Sigmar Gabriel has an unmistakable instinct for mood and current events.
In past years, he has handled things responsibly by instinct.
On the topic of German anti-Islam movement Pegida, on the other hand, the vice chancellor has gotten off on the wrong track. He may run into trouble within his own Social Democrat party as a result.
In the past, when Mr. Gabriel still had a reputation as a political rogue, he simply jumped on every train. Populist to the edge of what was considered tolerable, the Social Democrat managed media with bold theories and nice-sounding but empty rhetoric.
He usually performed skillfully at exactly the right moment.
With age and experience, he became more mature.
He learned to hold back. Since Mr. Gabriel became vice chancellor and economics minister in 2013 in coalition with Chancellor Angela Merkel’s Christian Democrats, he has no longer dived into every debate and has given fewer interviews. That has been good for him and his party.
Mr. Gabriel knows very well that a number of Social Democrat voters are frustrated.
And yet now, the old Mr. Gabriel is flaring up again when it comes to the rightist edge of Germany's angry middle-class. There is a democratic right to be right leaning or a German nationalist, he told Stern magazine.
He made this remark after he surprisingly visited a Pegida-discussion group in the eastern German city of Dresden, the home of the anti-immigrant movement and center of its marches.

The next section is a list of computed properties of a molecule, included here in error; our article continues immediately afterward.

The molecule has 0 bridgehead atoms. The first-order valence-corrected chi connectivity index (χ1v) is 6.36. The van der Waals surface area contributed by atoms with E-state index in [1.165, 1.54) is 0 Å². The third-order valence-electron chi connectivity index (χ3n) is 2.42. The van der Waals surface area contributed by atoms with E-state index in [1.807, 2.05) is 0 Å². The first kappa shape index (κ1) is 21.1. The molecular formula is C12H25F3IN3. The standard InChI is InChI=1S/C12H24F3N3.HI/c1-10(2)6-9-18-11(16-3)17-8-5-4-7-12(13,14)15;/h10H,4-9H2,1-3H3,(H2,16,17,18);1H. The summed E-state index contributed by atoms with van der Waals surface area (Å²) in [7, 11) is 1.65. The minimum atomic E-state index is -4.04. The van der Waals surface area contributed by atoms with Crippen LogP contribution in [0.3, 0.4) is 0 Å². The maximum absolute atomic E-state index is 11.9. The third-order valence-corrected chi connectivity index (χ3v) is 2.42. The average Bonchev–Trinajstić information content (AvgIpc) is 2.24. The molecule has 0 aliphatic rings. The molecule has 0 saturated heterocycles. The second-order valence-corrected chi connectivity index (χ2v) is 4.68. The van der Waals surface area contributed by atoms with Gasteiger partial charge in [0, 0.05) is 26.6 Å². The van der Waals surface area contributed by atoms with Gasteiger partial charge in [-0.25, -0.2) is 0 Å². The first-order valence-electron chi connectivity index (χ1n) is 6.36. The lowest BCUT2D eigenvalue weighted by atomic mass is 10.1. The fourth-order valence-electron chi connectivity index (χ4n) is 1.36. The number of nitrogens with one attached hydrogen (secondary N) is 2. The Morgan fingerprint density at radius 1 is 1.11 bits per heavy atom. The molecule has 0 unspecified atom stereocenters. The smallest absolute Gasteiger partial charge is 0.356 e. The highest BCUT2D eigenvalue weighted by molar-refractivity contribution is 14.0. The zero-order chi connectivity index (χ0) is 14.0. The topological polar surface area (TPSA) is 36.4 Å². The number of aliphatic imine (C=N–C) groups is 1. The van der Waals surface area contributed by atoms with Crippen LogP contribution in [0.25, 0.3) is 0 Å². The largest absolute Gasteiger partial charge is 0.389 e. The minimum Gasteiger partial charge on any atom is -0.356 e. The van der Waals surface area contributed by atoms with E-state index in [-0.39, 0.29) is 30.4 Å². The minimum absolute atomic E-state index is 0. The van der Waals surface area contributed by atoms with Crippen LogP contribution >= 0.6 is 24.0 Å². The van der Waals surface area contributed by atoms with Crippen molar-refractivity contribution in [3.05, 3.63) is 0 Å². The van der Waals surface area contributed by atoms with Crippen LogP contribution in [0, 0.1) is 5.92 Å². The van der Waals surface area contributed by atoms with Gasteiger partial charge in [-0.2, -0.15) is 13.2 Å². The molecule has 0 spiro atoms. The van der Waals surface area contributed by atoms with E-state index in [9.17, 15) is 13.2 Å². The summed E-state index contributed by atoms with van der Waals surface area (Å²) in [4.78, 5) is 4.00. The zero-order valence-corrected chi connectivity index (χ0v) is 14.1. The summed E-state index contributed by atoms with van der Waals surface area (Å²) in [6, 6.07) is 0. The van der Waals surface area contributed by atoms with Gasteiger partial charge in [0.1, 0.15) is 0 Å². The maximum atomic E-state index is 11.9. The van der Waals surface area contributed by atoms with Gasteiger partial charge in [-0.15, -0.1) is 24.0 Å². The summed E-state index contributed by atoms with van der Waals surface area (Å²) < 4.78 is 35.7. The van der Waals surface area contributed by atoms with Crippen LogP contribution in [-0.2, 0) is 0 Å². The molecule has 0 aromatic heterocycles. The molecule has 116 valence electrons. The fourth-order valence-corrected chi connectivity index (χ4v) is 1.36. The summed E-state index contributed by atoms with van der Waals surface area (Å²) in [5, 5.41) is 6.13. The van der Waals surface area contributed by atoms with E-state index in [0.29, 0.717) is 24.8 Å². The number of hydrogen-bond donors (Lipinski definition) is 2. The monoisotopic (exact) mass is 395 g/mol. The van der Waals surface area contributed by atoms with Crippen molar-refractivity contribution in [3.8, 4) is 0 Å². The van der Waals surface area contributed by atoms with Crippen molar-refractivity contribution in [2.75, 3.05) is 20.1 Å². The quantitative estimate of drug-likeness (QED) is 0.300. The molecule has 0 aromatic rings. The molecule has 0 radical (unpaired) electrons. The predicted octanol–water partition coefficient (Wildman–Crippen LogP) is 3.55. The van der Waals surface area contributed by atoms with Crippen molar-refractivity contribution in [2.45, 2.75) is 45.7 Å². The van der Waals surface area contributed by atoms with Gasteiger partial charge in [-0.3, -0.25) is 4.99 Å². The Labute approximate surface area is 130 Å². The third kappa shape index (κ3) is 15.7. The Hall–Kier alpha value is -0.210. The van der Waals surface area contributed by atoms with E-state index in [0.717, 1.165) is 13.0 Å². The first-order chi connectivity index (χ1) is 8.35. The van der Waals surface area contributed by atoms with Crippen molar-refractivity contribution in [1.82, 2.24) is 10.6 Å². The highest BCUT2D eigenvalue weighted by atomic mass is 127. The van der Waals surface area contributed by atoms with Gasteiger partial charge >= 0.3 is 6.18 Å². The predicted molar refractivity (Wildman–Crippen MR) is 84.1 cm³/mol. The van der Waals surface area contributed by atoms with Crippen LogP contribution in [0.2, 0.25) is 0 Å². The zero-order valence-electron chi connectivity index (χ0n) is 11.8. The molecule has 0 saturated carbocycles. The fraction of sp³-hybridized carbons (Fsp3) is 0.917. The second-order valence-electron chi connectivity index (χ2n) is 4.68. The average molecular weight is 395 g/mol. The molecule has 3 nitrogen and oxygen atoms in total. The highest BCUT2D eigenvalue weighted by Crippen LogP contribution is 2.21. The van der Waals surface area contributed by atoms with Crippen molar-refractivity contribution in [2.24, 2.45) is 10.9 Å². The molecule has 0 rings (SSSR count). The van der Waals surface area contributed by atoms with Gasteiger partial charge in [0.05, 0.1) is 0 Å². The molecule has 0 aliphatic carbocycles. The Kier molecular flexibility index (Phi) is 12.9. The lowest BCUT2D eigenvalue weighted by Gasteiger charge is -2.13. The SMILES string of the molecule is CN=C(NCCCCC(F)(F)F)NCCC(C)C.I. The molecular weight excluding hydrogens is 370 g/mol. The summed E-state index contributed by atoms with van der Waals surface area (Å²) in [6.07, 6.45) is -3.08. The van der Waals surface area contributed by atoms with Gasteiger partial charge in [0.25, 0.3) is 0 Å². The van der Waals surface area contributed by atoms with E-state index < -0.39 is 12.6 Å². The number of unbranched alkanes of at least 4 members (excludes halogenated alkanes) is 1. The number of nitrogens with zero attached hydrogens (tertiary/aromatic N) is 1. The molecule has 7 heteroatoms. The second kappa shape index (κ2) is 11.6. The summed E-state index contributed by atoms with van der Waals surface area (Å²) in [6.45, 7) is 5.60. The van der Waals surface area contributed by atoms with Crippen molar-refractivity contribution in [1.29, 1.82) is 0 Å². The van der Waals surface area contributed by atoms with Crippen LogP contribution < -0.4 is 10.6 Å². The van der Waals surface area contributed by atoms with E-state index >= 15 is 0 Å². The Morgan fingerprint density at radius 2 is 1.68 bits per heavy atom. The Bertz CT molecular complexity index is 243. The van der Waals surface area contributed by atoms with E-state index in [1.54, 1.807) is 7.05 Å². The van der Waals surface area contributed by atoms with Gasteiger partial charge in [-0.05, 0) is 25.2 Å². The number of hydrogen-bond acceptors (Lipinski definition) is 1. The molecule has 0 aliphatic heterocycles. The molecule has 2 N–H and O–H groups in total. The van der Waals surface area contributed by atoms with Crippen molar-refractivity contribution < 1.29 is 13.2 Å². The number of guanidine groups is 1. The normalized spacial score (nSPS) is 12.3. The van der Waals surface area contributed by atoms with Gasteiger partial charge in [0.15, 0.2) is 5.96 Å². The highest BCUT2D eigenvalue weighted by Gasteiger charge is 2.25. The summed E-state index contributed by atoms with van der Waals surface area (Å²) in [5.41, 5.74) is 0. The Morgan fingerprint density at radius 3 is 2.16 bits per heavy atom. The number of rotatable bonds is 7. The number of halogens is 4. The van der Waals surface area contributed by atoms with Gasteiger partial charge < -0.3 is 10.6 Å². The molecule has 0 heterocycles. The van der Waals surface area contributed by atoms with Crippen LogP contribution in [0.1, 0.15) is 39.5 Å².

Naturally, Mr. Gabriel's statements are factually unassailable. But they are politically insensitive. They smell of “one should be able to say that!” and with that, have an ingratiating undertone.
Mr. Gabriel has familiarized himself with the election and popularity polls. He knows very well that a number of Social Democratic voters are frustrated and are drawn to parties and movements on the political right.
This will also upset the leader of the Social Democrats, but it should not derail him from his course.
Starting a dialogue with right-wing movements does not begin by showing understanding for a questionable world view. The fear of an imminent islamization of the West is a remote and an unfounded view.
The vice chancellor is an intelligent politician who should easily be able to counter arguments of the rightists. A little bit more courage in the debates on and with Pegida and its fans would suit Mr. Gabriel -- and Germany.
Video: The cartoonist Dieter Hanitzsch shows how to draw Sigmar Gabriel.
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